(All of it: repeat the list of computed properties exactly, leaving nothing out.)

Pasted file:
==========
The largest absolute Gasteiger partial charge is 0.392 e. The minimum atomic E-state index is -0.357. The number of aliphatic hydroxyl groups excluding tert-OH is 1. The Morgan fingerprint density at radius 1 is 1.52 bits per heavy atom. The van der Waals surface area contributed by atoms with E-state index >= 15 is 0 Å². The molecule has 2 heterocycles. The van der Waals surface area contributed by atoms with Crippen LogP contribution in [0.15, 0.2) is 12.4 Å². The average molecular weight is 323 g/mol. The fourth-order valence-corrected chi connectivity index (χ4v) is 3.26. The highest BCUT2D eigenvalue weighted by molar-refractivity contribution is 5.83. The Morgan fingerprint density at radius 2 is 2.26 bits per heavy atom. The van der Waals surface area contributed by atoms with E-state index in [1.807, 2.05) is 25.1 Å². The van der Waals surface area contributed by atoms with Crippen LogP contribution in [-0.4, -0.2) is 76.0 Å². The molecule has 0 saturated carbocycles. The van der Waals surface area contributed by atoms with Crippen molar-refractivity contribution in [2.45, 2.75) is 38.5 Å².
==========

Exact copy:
The largest absolute Gasteiger partial charge is 0.392 e. The minimum atomic E-state index is -0.357. The number of aliphatic hydroxyl groups excluding tert-OH is 1. The Morgan fingerprint density at radius 1 is 1.52 bits per heavy atom. The van der Waals surface area contributed by atoms with E-state index >= 15 is 0 Å². The molecule has 2 heterocycles. The van der Waals surface area contributed by atoms with Crippen LogP contribution in [0.15, 0.2) is 12.4 Å². The average molecular weight is 323 g/mol. The fourth-order valence-corrected chi connectivity index (χ4v) is 3.26. The highest BCUT2D eigenvalue weighted by molar-refractivity contribution is 5.83. The Morgan fingerprint density at radius 2 is 2.26 bits per heavy atom. The van der Waals surface area contributed by atoms with E-state index in [1.807, 2.05) is 25.1 Å². The van der Waals surface area contributed by atoms with Crippen LogP contribution in [-0.4, -0.2) is 76.0 Å². The molecule has 0 saturated carbocycles. The van der Waals surface area contributed by atoms with Crippen molar-refractivity contribution in [2.45, 2.75) is 38.5 Å².